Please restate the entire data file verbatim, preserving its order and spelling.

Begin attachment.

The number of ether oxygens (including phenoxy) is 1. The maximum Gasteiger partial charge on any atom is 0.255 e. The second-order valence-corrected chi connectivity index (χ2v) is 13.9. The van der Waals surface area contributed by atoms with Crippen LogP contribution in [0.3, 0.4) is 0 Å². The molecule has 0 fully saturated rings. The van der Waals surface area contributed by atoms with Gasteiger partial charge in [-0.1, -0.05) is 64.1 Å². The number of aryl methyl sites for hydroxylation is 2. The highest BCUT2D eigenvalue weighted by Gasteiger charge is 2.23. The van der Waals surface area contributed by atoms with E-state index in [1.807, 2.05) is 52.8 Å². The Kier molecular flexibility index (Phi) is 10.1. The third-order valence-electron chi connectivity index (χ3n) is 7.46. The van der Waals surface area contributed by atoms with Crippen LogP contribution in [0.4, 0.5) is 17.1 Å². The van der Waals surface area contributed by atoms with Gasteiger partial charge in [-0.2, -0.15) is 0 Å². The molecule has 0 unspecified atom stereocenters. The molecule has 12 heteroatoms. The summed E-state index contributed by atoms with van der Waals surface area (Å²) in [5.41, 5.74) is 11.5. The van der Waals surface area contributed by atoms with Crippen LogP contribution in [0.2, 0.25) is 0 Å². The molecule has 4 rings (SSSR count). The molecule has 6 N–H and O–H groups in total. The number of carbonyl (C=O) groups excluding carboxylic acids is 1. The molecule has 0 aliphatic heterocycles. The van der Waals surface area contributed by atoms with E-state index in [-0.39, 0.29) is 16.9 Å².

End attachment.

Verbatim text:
The number of ether oxygens (including phenoxy) is 1. The maximum Gasteiger partial charge on any atom is 0.255 e. The second-order valence-corrected chi connectivity index (χ2v) is 13.9. The van der Waals surface area contributed by atoms with Crippen LogP contribution in [0.3, 0.4) is 0 Å². The molecule has 0 fully saturated rings. The van der Waals surface area contributed by atoms with Gasteiger partial charge in [-0.1, -0.05) is 64.1 Å². The number of aryl methyl sites for hydroxylation is 2. The highest BCUT2D eigenvalue weighted by Gasteiger charge is 2.23. The van der Waals surface area contributed by atoms with E-state index in [1.807, 2.05) is 52.8 Å². The Kier molecular flexibility index (Phi) is 10.1. The third-order valence-electron chi connectivity index (χ3n) is 7.46. The van der Waals surface area contributed by atoms with Crippen LogP contribution in [0.4, 0.5) is 17.1 Å². The van der Waals surface area contributed by atoms with Gasteiger partial charge in [-0.2, -0.15) is 0 Å². The molecule has 0 unspecified atom stereocenters. The molecule has 12 heteroatoms. The summed E-state index contributed by atoms with van der Waals surface area (Å²) in [5.41, 5.74) is 11.5. The van der Waals surface area contributed by atoms with Crippen LogP contribution in [0.2, 0.25) is 0 Å². The molecule has 4 rings (SSSR count). The molecule has 6 N–H and O–H groups in total. The number of carbonyl (C=O) groups excluding carboxylic acids is 1. The molecule has 0 aliphatic heterocycles. The van der Waals surface area contributed by atoms with E-state index in [-0.39, 0.29) is 16.9 Å².